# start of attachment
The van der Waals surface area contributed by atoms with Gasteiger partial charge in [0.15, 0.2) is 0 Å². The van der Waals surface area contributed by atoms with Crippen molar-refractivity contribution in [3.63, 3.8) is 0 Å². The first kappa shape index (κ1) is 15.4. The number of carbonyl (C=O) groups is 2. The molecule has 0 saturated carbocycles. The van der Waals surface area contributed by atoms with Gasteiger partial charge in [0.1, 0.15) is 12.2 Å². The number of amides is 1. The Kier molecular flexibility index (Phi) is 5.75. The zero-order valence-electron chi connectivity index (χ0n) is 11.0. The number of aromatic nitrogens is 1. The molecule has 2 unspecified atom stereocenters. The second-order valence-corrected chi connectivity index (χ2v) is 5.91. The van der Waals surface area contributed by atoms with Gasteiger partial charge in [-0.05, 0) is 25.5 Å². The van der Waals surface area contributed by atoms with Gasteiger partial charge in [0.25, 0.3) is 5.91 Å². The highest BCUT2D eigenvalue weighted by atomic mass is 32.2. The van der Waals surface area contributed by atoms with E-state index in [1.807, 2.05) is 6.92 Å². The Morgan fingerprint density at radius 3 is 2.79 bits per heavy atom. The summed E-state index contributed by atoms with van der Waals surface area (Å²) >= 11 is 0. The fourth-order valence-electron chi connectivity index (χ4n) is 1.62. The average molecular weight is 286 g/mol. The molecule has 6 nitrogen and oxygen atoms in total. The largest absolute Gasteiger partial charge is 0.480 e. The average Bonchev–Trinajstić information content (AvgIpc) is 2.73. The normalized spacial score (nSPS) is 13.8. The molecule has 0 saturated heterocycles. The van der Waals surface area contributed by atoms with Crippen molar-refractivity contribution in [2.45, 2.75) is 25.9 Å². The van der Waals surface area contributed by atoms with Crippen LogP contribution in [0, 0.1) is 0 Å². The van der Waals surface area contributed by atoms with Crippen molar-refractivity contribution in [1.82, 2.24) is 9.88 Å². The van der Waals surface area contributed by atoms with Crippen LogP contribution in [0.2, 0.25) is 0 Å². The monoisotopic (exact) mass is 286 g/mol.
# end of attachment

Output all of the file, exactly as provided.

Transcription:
The van der Waals surface area contributed by atoms with Gasteiger partial charge in [0.15, 0.2) is 0 Å². The van der Waals surface area contributed by atoms with Crippen molar-refractivity contribution in [3.63, 3.8) is 0 Å². The first kappa shape index (κ1) is 15.4. The number of carbonyl (C=O) groups is 2. The molecule has 0 saturated carbocycles. The van der Waals surface area contributed by atoms with Gasteiger partial charge in [0.1, 0.15) is 12.2 Å². The number of amides is 1. The Kier molecular flexibility index (Phi) is 5.75. The zero-order valence-electron chi connectivity index (χ0n) is 11.0. The number of aromatic nitrogens is 1. The molecule has 2 unspecified atom stereocenters. The second-order valence-corrected chi connectivity index (χ2v) is 5.91. The van der Waals surface area contributed by atoms with Gasteiger partial charge in [-0.05, 0) is 25.5 Å². The van der Waals surface area contributed by atoms with Gasteiger partial charge in [0.25, 0.3) is 5.91 Å². The highest BCUT2D eigenvalue weighted by atomic mass is 32.2. The van der Waals surface area contributed by atoms with E-state index in [1.807, 2.05) is 6.92 Å². The Morgan fingerprint density at radius 3 is 2.79 bits per heavy atom. The summed E-state index contributed by atoms with van der Waals surface area (Å²) >= 11 is 0. The fourth-order valence-electron chi connectivity index (χ4n) is 1.62. The average molecular weight is 286 g/mol. The molecule has 6 nitrogen and oxygen atoms in total. The largest absolute Gasteiger partial charge is 0.480 e. The average Bonchev–Trinajstić information content (AvgIpc) is 2.73. The normalized spacial score (nSPS) is 13.8. The molecule has 0 saturated heterocycles. The van der Waals surface area contributed by atoms with Crippen molar-refractivity contribution in [2.45, 2.75) is 25.9 Å². The van der Waals surface area contributed by atoms with Crippen LogP contribution in [0, 0.1) is 0 Å². The van der Waals surface area contributed by atoms with Crippen molar-refractivity contribution in [1.82, 2.24) is 9.88 Å². The van der Waals surface area contributed by atoms with Crippen LogP contribution in [0.2, 0.25) is 0 Å². The monoisotopic (exact) mass is 286 g/mol.